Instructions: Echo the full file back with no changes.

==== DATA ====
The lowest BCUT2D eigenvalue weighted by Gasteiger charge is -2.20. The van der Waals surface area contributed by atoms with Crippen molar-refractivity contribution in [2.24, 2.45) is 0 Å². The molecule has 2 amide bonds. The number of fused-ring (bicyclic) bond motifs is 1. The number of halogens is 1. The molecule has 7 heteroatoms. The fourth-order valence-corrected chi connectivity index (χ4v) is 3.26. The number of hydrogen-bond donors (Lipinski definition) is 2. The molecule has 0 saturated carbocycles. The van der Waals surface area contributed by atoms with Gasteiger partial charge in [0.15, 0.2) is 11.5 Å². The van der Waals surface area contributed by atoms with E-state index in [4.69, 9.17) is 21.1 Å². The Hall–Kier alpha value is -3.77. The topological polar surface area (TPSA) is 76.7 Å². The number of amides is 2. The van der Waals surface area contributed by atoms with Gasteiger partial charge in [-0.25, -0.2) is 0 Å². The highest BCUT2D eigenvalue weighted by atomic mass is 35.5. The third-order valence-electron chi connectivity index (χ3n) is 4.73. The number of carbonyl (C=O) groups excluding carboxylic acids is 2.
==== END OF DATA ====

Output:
The lowest BCUT2D eigenvalue weighted by Gasteiger charge is -2.20. The van der Waals surface area contributed by atoms with Crippen molar-refractivity contribution in [2.24, 2.45) is 0 Å². The molecule has 2 amide bonds. The number of fused-ring (bicyclic) bond motifs is 1. The number of halogens is 1. The molecule has 7 heteroatoms. The fourth-order valence-corrected chi connectivity index (χ4v) is 3.26. The number of hydrogen-bond donors (Lipinski definition) is 2. The molecule has 0 saturated carbocycles. The van der Waals surface area contributed by atoms with Gasteiger partial charge in [0.15, 0.2) is 11.5 Å². The van der Waals surface area contributed by atoms with E-state index in [4.69, 9.17) is 21.1 Å². The Hall–Kier alpha value is -3.77. The topological polar surface area (TPSA) is 76.7 Å². The number of amides is 2. The van der Waals surface area contributed by atoms with Gasteiger partial charge in [-0.25, -0.2) is 0 Å². The highest BCUT2D eigenvalue weighted by atomic mass is 35.5. The third-order valence-electron chi connectivity index (χ3n) is 4.73. The number of carbonyl (C=O) groups excluding carboxylic acids is 2.